The changing reality is mainly down to more filmmakers and production companies making bigger commitments to movies in budget and scale, says Tope Oshin, director of Up North. “There used to be limits to spending [on production] and effort based on demand,” she says. “If your budget is low, you have to cut back on a lot of things and it shows. Owing to recent success, we can spend a bit more knowing that audience is responding to quality.”

These days, big budget Nollywood movies can cost up to 300 million naira ($820,000) to make—a vast increase from previous years when filmmakers pegged budgets given lower demand, Oshin says.  Beyond the adoption of better equipment, Chris Ihidero, writer of Hush, a popular drama series, attributes much of the improvement in the quality of Nollywood films to the presence of more skilled crew members in production across areas like cinematography and lighting. “There’s been an uptick in production value and in cinematic range of what producers are taking on,” he says.

It’s worth investing more upfront in better-trained crew, upgraded equipment and higher production values as there are more international licensing avenues than ever to recoup investment over the longer term from cable and satellite TV distribution to airlines and streaming partners like Netflix and Amazon Prime.

Crucially, profits from cinema runs also open up an important revenue stream for filmmakers in comparison to other existing earning models. DVD and VCD releases, the model for Nollywood’s early success, are hampered by an enduring piracy problem. Unlike cinema runs which offer the promise of open-ended profits, licensing to television channels like the MultiChoice-owned Africa Magic come with capped, one-time earnings.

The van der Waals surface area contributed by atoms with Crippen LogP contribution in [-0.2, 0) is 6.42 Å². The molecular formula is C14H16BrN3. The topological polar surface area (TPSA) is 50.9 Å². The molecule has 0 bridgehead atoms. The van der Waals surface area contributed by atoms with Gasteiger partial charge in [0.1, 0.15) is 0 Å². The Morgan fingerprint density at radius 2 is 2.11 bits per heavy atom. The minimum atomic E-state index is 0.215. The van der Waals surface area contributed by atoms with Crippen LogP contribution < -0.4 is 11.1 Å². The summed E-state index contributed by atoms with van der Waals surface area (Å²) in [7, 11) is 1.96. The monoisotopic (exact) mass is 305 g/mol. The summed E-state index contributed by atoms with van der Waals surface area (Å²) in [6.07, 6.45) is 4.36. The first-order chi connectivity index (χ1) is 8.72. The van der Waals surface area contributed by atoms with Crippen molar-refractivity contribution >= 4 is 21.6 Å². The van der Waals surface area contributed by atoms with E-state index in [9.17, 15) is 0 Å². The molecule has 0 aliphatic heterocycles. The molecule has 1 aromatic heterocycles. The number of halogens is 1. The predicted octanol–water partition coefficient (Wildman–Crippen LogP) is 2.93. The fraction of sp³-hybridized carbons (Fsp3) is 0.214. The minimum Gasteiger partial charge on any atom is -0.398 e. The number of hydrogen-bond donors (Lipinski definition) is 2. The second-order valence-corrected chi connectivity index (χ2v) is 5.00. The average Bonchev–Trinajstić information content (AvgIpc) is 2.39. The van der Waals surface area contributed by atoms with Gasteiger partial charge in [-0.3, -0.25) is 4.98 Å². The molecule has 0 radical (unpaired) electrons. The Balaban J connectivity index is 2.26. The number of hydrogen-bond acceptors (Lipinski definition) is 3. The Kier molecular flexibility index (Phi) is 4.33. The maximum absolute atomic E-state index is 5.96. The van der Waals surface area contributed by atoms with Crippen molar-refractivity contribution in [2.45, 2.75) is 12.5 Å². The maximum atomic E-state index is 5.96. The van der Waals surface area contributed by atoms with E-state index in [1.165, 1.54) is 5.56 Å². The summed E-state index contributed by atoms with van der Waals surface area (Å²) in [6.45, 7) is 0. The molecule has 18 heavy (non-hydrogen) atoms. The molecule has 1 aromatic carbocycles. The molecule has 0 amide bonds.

Meanwhile, the long-term success of licensing deals with video on demand platforms like iROKOtv and Netflix (the global streaming giant acquired its first original Nollywood film last September) will depend on solving internet access and connectivity problems.

But the cinema model also has its limitations. With fewer than 50 theaters across the country, there’s a major shortage of screens for filmmakers to maximize profits. However, there’s progress on that front as increased investment in cinema chains suggests filmmakers will soon have more options.

On set.
On set.
Image: Up North/Anakle Films

In addition to bigger production budgets, Imoh Umoren, an indie film director, also attributes Nollywood’s recent success at cinemas to better promotion and marketing. But the next level, he argues, lies in exploring more movie genres and story ideas beyond comedy and drama. “We’ve established that we can achieve the basics—good cinematography, good technical quality and good performances—but we’re still making borderline safe stories,” he says.

Wilfred Okiche, a movie critic, shares similar sentiments: “In the last couple of years, the pictures have gotten better in technical terms but are the stories better? No,” he says. “It’s been a matter of smart marketing and giving people what they want to see.”

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